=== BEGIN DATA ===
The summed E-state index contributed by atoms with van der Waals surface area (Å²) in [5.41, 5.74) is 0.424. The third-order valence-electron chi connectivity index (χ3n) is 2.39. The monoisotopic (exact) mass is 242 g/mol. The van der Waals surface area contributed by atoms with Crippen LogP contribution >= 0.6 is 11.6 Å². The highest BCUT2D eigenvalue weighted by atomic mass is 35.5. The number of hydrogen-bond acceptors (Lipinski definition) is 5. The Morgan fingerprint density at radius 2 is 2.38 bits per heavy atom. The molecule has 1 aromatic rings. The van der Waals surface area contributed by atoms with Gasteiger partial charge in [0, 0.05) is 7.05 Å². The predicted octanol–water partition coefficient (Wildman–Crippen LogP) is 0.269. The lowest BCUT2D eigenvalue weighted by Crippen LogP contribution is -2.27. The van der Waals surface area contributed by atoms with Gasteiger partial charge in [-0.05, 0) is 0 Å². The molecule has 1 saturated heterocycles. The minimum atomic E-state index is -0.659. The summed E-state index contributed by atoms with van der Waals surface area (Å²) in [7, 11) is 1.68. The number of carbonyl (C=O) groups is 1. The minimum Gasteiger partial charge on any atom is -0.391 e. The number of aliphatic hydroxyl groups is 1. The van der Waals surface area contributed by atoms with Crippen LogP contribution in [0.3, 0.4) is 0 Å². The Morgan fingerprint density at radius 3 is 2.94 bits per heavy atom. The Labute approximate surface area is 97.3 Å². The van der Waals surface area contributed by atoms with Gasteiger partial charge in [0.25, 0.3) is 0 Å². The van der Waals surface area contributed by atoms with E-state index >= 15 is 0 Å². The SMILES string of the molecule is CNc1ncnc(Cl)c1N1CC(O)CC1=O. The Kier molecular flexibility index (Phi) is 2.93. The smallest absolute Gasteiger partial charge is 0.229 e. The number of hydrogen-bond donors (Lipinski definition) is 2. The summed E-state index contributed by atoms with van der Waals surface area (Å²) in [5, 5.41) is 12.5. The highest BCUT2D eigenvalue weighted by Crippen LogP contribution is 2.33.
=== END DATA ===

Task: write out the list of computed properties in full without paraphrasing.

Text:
The summed E-state index contributed by atoms with van der Waals surface area (Å²) in [5.41, 5.74) is 0.424. The third-order valence-electron chi connectivity index (χ3n) is 2.39. The monoisotopic (exact) mass is 242 g/mol. The van der Waals surface area contributed by atoms with Crippen LogP contribution >= 0.6 is 11.6 Å². The highest BCUT2D eigenvalue weighted by atomic mass is 35.5. The number of hydrogen-bond acceptors (Lipinski definition) is 5. The Morgan fingerprint density at radius 2 is 2.38 bits per heavy atom. The molecule has 1 aromatic rings. The van der Waals surface area contributed by atoms with Gasteiger partial charge in [0, 0.05) is 7.05 Å². The predicted octanol–water partition coefficient (Wildman–Crippen LogP) is 0.269. The lowest BCUT2D eigenvalue weighted by Crippen LogP contribution is -2.27. The van der Waals surface area contributed by atoms with Gasteiger partial charge in [-0.05, 0) is 0 Å². The molecule has 1 saturated heterocycles. The minimum atomic E-state index is -0.659. The summed E-state index contributed by atoms with van der Waals surface area (Å²) in [7, 11) is 1.68. The number of carbonyl (C=O) groups is 1. The minimum Gasteiger partial charge on any atom is -0.391 e. The number of aliphatic hydroxyl groups is 1. The van der Waals surface area contributed by atoms with Crippen LogP contribution in [0.3, 0.4) is 0 Å². The Morgan fingerprint density at radius 3 is 2.94 bits per heavy atom. The Labute approximate surface area is 97.3 Å². The van der Waals surface area contributed by atoms with Gasteiger partial charge in [0.25, 0.3) is 0 Å². The van der Waals surface area contributed by atoms with E-state index >= 15 is 0 Å². The SMILES string of the molecule is CNc1ncnc(Cl)c1N1CC(O)CC1=O. The Kier molecular flexibility index (Phi) is 2.93. The smallest absolute Gasteiger partial charge is 0.229 e. The number of hydrogen-bond donors (Lipinski definition) is 2. The summed E-state index contributed by atoms with van der Waals surface area (Å²) in [5, 5.41) is 12.5. The highest BCUT2D eigenvalue weighted by Crippen LogP contribution is 2.33.